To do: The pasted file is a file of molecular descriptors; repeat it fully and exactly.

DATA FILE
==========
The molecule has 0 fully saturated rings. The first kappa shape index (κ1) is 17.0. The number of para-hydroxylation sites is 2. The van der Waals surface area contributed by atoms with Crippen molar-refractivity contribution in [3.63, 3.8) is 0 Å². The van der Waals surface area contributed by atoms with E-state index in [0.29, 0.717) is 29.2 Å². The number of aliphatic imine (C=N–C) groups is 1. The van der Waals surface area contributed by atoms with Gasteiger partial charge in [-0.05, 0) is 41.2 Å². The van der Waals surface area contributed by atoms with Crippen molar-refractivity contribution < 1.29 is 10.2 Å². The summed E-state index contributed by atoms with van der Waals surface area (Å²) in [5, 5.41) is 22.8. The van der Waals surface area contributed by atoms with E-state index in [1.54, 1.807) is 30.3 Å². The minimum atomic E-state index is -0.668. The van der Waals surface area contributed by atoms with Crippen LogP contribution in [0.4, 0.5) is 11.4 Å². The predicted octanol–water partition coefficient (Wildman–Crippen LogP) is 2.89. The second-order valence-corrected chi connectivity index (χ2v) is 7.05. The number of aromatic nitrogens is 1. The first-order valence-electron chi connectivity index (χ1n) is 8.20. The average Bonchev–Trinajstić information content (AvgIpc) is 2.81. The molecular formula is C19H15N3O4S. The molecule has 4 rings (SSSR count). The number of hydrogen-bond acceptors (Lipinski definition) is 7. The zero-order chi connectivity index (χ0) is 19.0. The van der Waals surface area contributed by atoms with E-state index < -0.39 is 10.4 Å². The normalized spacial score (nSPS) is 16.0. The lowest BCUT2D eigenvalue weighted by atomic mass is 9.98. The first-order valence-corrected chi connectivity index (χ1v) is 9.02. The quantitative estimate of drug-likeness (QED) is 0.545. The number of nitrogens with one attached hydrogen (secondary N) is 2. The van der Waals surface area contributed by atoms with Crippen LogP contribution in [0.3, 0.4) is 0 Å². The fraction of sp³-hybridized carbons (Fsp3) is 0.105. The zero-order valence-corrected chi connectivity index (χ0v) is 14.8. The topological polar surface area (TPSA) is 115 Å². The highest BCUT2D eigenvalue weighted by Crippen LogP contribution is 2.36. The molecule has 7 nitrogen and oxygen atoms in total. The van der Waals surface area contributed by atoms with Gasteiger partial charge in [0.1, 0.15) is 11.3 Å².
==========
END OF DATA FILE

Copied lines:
The molecule has 0 fully saturated rings. The first kappa shape index (κ1) is 17.0. The number of para-hydroxylation sites is 2. The van der Waals surface area contributed by atoms with Crippen molar-refractivity contribution in [3.63, 3.8) is 0 Å². The van der Waals surface area contributed by atoms with E-state index in [0.29, 0.717) is 29.2 Å². The number of aliphatic imine (C=N–C) groups is 1. The van der Waals surface area contributed by atoms with Gasteiger partial charge in [-0.05, 0) is 41.2 Å². The van der Waals surface area contributed by atoms with Crippen molar-refractivity contribution < 1.29 is 10.2 Å². The summed E-state index contributed by atoms with van der Waals surface area (Å²) in [5, 5.41) is 22.8. The van der Waals surface area contributed by atoms with E-state index in [1.54, 1.807) is 30.3 Å². The minimum atomic E-state index is -0.668. The van der Waals surface area contributed by atoms with Crippen LogP contribution in [0.4, 0.5) is 11.4 Å². The predicted octanol–water partition coefficient (Wildman–Crippen LogP) is 2.89. The second-order valence-corrected chi connectivity index (χ2v) is 7.05. The number of aromatic nitrogens is 1. The first-order valence-electron chi connectivity index (χ1n) is 8.20. The average Bonchev–Trinajstić information content (AvgIpc) is 2.81. The molecular formula is C19H15N3O4S. The molecule has 4 rings (SSSR count). The number of hydrogen-bond acceptors (Lipinski definition) is 7. The zero-order chi connectivity index (χ0) is 19.0. The van der Waals surface area contributed by atoms with E-state index < -0.39 is 10.4 Å². The normalized spacial score (nSPS) is 16.0. The lowest BCUT2D eigenvalue weighted by atomic mass is 9.98. The first-order valence-corrected chi connectivity index (χ1v) is 9.02. The quantitative estimate of drug-likeness (QED) is 0.545. The number of nitrogens with one attached hydrogen (secondary N) is 2. The van der Waals surface area contributed by atoms with Crippen LogP contribution in [0.3, 0.4) is 0 Å². The fraction of sp³-hybridized carbons (Fsp3) is 0.105. The zero-order valence-corrected chi connectivity index (χ0v) is 14.8. The topological polar surface area (TPSA) is 115 Å². The highest BCUT2D eigenvalue weighted by Crippen LogP contribution is 2.36. The molecule has 7 nitrogen and oxygen atoms in total. The van der Waals surface area contributed by atoms with Gasteiger partial charge in [0.1, 0.15) is 11.3 Å².